24: Feedback

24: Feedback

How do you incorporate feedback when testing your designs, and how do you make sense of contradicting opinions?

 

 

Feedback is great, of course, but what you’re looking for is repeated incidents from different groups. If something is gamebreaking, yes, it must be fixed, but if it’s a rare occurrence that players can successfully game their way out of, I see that as part of the game’s journey. There’ll always be weird outliers, so a lot of the time the question boils down to “Is that a bug or a feature?”.

Regarding contradictions, I always keep in mind that it’s my name that’ll be on the front of the box, so ultimately the call on what direction to go is down to me. You can’t design for everyone, but you should always aim to create something that you are happy with. Go with your gut and see what feels right.

Michael Fox

I try to find the underlying issue, the rule or mechanic that is sticking and then try and smooth that out. Very rarely do I use the bare feedback from a playtester at face value.

Adrienne Ezell

Feedback is probably the most important tool for me as a games designer, as I use it to help determine if the game is actually engaging with the intended audience in the way I had hoped. I tend to use quite detailed surveys to gather feedback, but I am always conscious of the fact that sometimes my playtesters are trying to design a different game entirely!

Sam Illingworth

When the feedback makes sense to me, I always apply a change in my design in that direction, in order to see what it brings and if it works. When contradicting feedback all makes sense I usually try one out, then the next, and so on, and see if one works better than the others. And sometimes, I find a solution that satisfies all the received feedback, and that is epic bliss!

Doria Roustan

I always keep in mind that it’s my name that’ll be on the front of the box, so ultimately the call on what direction to go is down to me. You can’t design for everyone, but you should always aim to create something that you are happy with. — Michael Fox

It really helps to have a solid sense of your target demographic before going into playtesting and collecting feedback. Some playtesters are good about taking into consideration that different games are made for different audiences and that they don’t all need to match the template of their personal favourites. Others, not so much. Generally speaking, trust in the feedback that comes from players who are excited about the game even if it’s flawed. The people who genuinely enjoy it and want it to succeed. Don’t pay so much attention to folks who want the game to be something else completely.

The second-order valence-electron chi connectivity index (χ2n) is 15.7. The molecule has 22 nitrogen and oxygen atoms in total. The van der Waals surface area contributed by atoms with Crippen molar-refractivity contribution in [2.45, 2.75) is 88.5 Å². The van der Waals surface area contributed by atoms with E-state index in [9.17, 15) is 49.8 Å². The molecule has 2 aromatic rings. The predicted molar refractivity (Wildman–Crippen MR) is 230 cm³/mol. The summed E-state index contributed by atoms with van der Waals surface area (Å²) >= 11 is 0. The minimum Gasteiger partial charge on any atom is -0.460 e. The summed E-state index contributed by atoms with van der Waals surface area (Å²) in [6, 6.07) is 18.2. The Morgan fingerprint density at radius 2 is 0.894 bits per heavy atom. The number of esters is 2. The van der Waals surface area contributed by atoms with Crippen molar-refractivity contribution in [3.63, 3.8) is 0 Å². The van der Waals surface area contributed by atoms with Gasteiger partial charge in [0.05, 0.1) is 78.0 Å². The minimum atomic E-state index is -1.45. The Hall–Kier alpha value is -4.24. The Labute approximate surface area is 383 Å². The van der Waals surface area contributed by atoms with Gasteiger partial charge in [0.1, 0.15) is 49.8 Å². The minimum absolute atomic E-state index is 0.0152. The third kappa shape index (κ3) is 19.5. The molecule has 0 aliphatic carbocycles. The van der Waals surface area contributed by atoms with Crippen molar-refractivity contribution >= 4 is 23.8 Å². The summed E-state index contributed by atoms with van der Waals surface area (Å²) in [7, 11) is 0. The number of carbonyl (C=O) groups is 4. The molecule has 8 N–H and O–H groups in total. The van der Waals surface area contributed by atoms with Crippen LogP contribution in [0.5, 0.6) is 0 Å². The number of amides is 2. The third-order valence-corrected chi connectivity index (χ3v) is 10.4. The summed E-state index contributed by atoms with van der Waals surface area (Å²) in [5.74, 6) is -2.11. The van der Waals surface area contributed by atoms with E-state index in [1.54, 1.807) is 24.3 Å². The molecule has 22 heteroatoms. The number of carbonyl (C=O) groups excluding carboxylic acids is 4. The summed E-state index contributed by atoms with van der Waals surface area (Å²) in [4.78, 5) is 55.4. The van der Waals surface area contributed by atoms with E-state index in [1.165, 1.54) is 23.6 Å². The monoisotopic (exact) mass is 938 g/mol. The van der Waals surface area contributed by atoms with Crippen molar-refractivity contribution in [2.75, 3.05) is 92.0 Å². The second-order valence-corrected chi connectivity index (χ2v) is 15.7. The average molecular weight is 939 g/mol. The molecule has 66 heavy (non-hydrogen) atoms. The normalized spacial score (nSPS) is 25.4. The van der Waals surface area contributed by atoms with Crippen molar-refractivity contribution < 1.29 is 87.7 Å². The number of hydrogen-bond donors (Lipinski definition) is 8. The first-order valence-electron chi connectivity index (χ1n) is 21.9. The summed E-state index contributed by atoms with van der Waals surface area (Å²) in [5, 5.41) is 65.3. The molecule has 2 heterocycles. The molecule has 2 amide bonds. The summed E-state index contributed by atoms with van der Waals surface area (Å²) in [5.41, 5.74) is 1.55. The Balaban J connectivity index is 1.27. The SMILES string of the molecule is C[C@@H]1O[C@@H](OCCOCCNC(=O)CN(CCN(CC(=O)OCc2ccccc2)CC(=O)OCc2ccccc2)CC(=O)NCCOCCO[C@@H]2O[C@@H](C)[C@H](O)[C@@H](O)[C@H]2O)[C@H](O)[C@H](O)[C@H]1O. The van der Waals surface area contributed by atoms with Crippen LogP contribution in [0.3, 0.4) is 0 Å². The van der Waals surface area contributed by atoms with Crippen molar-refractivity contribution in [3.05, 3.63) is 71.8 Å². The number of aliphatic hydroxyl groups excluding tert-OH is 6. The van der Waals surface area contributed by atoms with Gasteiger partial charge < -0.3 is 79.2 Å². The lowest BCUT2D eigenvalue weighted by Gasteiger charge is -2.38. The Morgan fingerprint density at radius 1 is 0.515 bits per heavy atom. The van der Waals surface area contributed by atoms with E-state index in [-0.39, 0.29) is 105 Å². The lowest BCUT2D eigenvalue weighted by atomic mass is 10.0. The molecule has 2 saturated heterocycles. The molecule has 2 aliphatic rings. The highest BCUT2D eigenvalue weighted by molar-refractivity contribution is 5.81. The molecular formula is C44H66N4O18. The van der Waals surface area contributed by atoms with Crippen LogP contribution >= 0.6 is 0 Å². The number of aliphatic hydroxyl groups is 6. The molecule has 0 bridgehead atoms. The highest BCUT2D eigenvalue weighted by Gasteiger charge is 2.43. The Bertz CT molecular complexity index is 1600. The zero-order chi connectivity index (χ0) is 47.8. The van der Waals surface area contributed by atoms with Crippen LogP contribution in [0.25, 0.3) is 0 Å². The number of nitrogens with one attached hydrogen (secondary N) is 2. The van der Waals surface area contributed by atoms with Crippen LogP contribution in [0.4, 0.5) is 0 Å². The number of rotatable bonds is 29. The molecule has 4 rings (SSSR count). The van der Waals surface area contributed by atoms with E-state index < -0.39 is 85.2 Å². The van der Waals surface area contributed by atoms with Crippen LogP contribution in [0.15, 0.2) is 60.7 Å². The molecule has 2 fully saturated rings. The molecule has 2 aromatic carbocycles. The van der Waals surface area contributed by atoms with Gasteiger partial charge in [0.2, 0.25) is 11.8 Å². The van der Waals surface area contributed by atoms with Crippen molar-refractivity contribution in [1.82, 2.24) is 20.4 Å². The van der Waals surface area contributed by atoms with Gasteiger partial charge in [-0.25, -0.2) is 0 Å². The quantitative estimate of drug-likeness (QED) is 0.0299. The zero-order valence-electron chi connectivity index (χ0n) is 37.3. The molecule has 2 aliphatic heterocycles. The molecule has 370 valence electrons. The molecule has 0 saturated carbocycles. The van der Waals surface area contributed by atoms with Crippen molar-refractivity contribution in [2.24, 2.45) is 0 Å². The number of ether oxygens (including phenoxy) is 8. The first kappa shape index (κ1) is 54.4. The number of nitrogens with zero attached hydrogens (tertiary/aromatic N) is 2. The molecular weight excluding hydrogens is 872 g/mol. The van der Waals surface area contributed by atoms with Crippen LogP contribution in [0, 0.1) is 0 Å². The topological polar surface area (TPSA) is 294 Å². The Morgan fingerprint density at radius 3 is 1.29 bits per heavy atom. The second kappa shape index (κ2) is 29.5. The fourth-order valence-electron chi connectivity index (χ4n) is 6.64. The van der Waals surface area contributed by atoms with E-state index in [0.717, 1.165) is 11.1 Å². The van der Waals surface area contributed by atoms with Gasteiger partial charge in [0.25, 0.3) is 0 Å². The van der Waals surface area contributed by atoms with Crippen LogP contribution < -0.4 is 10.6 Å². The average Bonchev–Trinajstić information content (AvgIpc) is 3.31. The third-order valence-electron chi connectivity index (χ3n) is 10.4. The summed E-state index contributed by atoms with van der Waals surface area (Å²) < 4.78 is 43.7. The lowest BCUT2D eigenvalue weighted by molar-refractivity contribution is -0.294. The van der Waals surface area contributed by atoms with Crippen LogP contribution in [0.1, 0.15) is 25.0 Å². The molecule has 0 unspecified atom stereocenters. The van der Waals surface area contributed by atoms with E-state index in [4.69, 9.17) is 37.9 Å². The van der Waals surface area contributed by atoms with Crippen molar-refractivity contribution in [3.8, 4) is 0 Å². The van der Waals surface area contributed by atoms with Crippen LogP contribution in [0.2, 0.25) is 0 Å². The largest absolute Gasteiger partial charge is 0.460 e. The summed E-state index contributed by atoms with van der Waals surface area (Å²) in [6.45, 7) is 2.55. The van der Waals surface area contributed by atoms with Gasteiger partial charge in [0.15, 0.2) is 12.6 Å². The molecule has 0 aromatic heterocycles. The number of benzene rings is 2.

Clio Davis

It can be a very difficult process differentiating progressive feedbacks and feedbacks born out of biases. One way I incorporate feedback is through actual plays and trying hard not to be emotionally affected. And when there are contradicting opinions, I quickly announce that I am neutral, I then lay out the facts (game components, storyline, appropriateness etc) and we try both feedbacks and move on with the best applied one.

Kenechukwu Ogbuagu KC

The real job of a game designer is to identify what to keep and what to trash in all playtesters feedback. That’s the reason why i’m always participating to all playtest sessions, to analyse these feedbacks through my own filter.

Bruno Cathala

We prefer to playtest once or twice, take the feedback home and then work on it. This allows us to make smaller changes, a bit at a time. It’s a slower method, but getting many playtests in row can produce a lot of overwhelming feedback that is hard to sort through. As for contradicting feedback, we just have to keep our design goals and target audience in mind and that helps us figure out what feedback is useful & what’s not. But even contradictions can show us new paths the game can take.

Sarah Reed

Generally speaking, trust in the feedback that comes from players who are excited about the game even if it’s flawed. The people who genuinely enjoy it and want it to succeed. Don’t pay so much attention to folks who want the game to be something else completely. — Clio Davis

In Fight Club, the Narrator’s boss asks “Can I get this icon in cornflower blue?”. It’s not long before the Narrator attempts to bring down Western capitalism. One sympathises.